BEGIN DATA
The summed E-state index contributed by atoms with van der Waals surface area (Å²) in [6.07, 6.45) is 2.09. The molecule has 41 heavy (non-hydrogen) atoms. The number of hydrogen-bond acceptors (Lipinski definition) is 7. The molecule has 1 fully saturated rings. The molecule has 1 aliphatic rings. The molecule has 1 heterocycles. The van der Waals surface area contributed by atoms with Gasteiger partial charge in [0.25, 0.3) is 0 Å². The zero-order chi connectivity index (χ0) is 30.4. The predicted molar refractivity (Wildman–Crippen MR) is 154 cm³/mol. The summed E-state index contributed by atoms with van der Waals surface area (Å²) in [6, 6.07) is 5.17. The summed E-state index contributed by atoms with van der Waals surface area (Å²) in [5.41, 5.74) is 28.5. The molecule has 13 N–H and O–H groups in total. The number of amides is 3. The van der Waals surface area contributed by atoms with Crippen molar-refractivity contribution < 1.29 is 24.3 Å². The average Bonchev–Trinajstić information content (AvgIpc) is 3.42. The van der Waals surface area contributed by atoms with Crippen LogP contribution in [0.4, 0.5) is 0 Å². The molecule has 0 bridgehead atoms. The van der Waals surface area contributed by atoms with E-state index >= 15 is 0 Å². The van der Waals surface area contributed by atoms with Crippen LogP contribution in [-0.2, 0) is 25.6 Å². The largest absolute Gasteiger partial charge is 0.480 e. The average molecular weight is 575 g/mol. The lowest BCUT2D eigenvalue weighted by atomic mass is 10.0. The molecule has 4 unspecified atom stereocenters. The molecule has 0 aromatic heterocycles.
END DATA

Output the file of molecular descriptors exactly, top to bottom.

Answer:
The summed E-state index contributed by atoms with van der Waals surface area (Å²) in [6.07, 6.45) is 2.09. The molecule has 41 heavy (non-hydrogen) atoms. The number of hydrogen-bond acceptors (Lipinski definition) is 7. The molecule has 1 fully saturated rings. The molecule has 1 aliphatic rings. The molecule has 1 heterocycles. The van der Waals surface area contributed by atoms with Gasteiger partial charge in [0.25, 0.3) is 0 Å². The zero-order chi connectivity index (χ0) is 30.4. The predicted molar refractivity (Wildman–Crippen MR) is 154 cm³/mol. The summed E-state index contributed by atoms with van der Waals surface area (Å²) in [6, 6.07) is 5.17. The summed E-state index contributed by atoms with van der Waals surface area (Å²) in [5.41, 5.74) is 28.5. The molecule has 13 N–H and O–H groups in total. The number of amides is 3. The van der Waals surface area contributed by atoms with Crippen molar-refractivity contribution < 1.29 is 24.3 Å². The average Bonchev–Trinajstić information content (AvgIpc) is 3.42. The van der Waals surface area contributed by atoms with Crippen LogP contribution in [0.4, 0.5) is 0 Å². The molecule has 0 bridgehead atoms. The van der Waals surface area contributed by atoms with E-state index >= 15 is 0 Å². The van der Waals surface area contributed by atoms with Crippen LogP contribution in [-0.2, 0) is 25.6 Å². The largest absolute Gasteiger partial charge is 0.480 e. The average molecular weight is 575 g/mol. The lowest BCUT2D eigenvalue weighted by atomic mass is 10.0. The molecule has 4 unspecified atom stereocenters. The molecule has 0 aromatic heterocycles.